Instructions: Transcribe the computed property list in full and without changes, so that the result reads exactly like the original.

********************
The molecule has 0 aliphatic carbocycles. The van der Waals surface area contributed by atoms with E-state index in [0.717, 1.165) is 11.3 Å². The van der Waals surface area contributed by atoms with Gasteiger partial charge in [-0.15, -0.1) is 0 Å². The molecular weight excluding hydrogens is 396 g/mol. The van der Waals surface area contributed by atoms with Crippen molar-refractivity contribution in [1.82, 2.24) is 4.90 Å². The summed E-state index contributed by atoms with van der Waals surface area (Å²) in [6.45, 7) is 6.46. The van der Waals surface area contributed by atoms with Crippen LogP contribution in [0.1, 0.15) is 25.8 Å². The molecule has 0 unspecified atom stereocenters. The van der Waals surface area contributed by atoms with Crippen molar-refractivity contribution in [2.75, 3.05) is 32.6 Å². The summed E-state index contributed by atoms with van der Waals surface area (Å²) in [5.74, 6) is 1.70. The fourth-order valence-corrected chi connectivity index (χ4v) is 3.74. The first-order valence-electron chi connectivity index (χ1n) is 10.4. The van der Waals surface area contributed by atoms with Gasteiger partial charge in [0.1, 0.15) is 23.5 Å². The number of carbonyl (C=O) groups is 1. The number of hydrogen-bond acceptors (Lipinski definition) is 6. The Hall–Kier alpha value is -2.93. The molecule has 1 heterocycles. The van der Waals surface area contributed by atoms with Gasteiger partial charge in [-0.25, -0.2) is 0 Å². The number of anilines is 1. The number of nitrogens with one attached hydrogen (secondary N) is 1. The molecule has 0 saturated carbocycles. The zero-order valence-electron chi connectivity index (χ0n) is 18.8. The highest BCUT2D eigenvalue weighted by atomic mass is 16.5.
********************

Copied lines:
The molecule has 0 aliphatic carbocycles. The van der Waals surface area contributed by atoms with E-state index in [0.717, 1.165) is 11.3 Å². The van der Waals surface area contributed by atoms with Gasteiger partial charge in [-0.15, -0.1) is 0 Å². The molecular weight excluding hydrogens is 396 g/mol. The van der Waals surface area contributed by atoms with Crippen molar-refractivity contribution in [1.82, 2.24) is 4.90 Å². The summed E-state index contributed by atoms with van der Waals surface area (Å²) in [6.45, 7) is 6.46. The van der Waals surface area contributed by atoms with Crippen LogP contribution in [0.1, 0.15) is 25.8 Å². The molecule has 0 unspecified atom stereocenters. The van der Waals surface area contributed by atoms with Crippen molar-refractivity contribution in [2.75, 3.05) is 32.6 Å². The summed E-state index contributed by atoms with van der Waals surface area (Å²) in [5.74, 6) is 1.70. The fourth-order valence-corrected chi connectivity index (χ4v) is 3.74. The first-order valence-electron chi connectivity index (χ1n) is 10.4. The van der Waals surface area contributed by atoms with Gasteiger partial charge in [0.1, 0.15) is 23.5 Å². The number of carbonyl (C=O) groups is 1. The number of hydrogen-bond acceptors (Lipinski definition) is 6. The Hall–Kier alpha value is -2.93. The molecule has 1 heterocycles. The van der Waals surface area contributed by atoms with Gasteiger partial charge in [-0.25, -0.2) is 0 Å². The number of anilines is 1. The number of nitrogens with one attached hydrogen (secondary N) is 1. The molecule has 0 saturated carbocycles. The zero-order valence-electron chi connectivity index (χ0n) is 18.8. The highest BCUT2D eigenvalue weighted by atomic mass is 16.5.